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                                        Volume. 11905

In nuclear deal, Iran did not agree to dismantle anything: Zarif
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c_330_235_16777215_0___images_stories_edim_02_at1(110).jpgTEHRAN – Iranian Foreign Minister Mohammad Javad Zarif said on Wednesday that the United States overplays Iranian commitments in the nuclear deal, underlining that Iran “did not agree to dismantle anything.”
 
“The White House version both underplays the concessions and overplays Iranian commitments,” Zarif told CNN while on a visit to Davos, Switzerland, to attend the 44th meeting of the World Economic Forum. 
 
Iran and the 5+1 group (the five permanent members of the UN Security Council plus Germany) made an agreement over Tehran’s nuclear program in November 2013, according to which Iran agreed not to expand its nuclear program and to suspend its 20 percent uranium enrichment in return for a limited easing of the sanctions imposed on the country.   
 
Zarif added that terminology used by the White House to describe the agreement differed from the text agreed to by Iran and the other countries in the talks -- the United States, Britain, France, Russia, China and Germany.
 
He accused the Obama administration of creating a false impression with such language.
 
“The White House tries to portray it as basically a dismantling of Iran’s nuclear program. That is the word they use time and again,” he said. “If you find a single, a single word, that even closely resembles dismantling or could be defined as dismantling in the entire text, then I would take back my comment.”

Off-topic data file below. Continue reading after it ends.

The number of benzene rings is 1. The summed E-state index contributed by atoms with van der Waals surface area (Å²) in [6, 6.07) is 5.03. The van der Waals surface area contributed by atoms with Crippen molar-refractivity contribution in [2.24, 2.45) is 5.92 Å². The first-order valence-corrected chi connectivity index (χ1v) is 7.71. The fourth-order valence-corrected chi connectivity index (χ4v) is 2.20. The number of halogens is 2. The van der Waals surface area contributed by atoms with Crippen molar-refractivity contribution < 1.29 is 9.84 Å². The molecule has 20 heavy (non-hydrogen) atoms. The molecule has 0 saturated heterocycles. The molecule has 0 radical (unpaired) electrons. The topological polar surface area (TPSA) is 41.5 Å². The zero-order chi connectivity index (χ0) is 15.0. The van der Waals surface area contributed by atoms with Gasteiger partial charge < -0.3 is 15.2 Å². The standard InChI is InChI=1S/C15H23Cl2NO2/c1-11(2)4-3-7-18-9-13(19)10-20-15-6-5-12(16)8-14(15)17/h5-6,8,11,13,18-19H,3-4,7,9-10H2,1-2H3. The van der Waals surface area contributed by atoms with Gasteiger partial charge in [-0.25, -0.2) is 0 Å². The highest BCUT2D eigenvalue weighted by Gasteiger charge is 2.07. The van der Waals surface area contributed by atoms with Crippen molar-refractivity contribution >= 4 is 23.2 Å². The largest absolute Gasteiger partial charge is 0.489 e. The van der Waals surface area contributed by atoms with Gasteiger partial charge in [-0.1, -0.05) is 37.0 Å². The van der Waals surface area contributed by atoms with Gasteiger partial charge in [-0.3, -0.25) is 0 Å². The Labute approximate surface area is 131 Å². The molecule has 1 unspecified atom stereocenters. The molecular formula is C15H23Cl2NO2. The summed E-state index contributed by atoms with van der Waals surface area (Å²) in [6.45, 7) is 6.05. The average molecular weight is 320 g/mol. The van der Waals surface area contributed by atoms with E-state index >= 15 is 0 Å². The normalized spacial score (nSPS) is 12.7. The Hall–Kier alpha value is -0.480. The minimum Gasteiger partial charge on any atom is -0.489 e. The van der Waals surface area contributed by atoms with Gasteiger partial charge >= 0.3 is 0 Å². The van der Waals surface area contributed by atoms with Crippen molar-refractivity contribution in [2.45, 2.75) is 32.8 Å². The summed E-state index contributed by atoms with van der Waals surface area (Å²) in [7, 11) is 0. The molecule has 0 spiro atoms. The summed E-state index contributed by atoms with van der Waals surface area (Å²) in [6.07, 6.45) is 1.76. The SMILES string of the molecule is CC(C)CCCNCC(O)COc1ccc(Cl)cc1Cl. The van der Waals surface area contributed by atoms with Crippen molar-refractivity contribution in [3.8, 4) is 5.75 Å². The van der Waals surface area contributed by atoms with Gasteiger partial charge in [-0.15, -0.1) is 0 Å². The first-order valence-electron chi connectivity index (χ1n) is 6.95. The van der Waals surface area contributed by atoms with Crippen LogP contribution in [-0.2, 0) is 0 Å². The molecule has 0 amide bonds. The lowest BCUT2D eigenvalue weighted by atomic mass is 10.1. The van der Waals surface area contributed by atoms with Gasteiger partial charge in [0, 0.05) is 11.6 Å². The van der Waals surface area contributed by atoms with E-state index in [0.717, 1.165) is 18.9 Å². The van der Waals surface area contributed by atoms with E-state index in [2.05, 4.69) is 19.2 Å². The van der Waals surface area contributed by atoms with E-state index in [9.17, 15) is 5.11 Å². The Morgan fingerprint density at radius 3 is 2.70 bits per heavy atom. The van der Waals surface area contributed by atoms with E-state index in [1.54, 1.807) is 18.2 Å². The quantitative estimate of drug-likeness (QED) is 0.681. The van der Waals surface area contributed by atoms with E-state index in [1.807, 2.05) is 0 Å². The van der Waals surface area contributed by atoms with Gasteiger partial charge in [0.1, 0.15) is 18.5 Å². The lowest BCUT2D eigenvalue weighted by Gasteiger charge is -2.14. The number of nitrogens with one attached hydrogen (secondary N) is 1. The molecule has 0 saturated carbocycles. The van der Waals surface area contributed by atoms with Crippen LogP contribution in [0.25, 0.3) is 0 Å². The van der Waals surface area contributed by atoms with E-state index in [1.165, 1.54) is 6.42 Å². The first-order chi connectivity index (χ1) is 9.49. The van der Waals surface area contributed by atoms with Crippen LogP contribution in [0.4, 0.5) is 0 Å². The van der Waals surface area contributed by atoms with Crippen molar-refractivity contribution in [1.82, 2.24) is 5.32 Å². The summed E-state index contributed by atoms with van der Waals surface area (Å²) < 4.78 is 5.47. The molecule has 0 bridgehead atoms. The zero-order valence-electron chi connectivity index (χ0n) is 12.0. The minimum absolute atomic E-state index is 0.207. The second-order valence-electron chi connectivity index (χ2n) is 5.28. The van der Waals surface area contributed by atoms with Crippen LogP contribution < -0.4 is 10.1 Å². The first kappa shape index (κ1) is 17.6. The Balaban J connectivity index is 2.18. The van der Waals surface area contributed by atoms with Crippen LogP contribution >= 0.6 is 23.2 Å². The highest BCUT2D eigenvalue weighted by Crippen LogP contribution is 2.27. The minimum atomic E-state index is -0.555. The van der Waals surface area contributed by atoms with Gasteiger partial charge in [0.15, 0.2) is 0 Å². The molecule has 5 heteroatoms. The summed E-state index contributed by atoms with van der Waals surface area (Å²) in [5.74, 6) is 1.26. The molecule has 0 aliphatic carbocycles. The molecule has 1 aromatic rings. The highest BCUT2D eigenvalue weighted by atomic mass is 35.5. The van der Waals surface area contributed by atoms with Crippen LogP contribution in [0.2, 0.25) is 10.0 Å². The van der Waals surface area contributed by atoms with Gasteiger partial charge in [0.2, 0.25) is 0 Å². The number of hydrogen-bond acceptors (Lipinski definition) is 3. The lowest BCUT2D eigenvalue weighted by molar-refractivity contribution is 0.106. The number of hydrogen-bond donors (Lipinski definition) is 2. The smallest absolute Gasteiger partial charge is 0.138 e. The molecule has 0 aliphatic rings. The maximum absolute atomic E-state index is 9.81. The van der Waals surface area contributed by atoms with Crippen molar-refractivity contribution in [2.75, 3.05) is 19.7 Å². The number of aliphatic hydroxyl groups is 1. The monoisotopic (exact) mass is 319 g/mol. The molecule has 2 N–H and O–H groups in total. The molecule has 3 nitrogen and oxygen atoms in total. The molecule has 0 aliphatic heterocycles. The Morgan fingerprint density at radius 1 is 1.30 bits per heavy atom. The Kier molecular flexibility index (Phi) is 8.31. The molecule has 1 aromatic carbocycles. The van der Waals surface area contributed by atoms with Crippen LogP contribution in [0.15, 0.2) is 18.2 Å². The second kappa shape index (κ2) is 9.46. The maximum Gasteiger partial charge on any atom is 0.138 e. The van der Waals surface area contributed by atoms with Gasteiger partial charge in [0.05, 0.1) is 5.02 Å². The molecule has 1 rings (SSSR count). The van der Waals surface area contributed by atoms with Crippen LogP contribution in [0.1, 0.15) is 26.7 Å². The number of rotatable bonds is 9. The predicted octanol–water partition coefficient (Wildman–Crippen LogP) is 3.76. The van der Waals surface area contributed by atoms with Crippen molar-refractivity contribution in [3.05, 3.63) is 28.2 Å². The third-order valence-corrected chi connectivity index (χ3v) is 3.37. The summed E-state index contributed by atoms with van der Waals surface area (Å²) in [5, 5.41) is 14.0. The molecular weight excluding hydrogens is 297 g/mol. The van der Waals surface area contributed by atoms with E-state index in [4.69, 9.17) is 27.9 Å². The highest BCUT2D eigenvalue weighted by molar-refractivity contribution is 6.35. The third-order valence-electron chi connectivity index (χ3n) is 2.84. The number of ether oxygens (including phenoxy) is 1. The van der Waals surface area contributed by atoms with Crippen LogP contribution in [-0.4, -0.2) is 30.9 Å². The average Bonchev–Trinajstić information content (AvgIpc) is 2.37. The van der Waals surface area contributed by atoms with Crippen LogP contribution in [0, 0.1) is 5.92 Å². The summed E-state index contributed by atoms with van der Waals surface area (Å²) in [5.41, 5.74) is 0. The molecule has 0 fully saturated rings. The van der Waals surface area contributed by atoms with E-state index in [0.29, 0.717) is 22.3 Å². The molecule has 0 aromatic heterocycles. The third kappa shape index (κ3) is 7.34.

He repeated that “we are not dismantling any centrifuges, we’re not dismantling any equipment, we’re simply not producing, not enriching over 5%.”
 
“You don’t need to over-emphasize it,” Zarif said of the White House language. 
 
Asked about his relationship with Secretary of State John Kerry, Zarif called it “very difficult because we’re both going into these negotiations with a lot of baggage.”
 
Progress has been made, he said, but “it’s yet too early to talk about trust.”
 
Commenting on the Geneva II conference on Syria which is ongoing in Montreux, Switzerland, Zarif expressed hope that the Syrian talks could succeed.
 
He explained Iran’s support for the Syrian government and said “Iran finds itself in a situation where we see the very prominent and serious danger of terrorism, extremism, sectarian tension being fed from outside and creating a very dangerous environment in Syria.”
 
He added that an agreement among Syrians that brings a democratically elected government is the only solution, and he dismissed concerns that a free and fair vote would be impossible with Bashar Al-Assad in power and running as a candidate.
 
“Why don’t we talk about it?” Zarif asked. “And why don’t we allow the Syrians to talk about how they can conduct a free and fair election? Why do people need to set an agenda and impose their agenda on the Syrian people?”
 
MT/PA 

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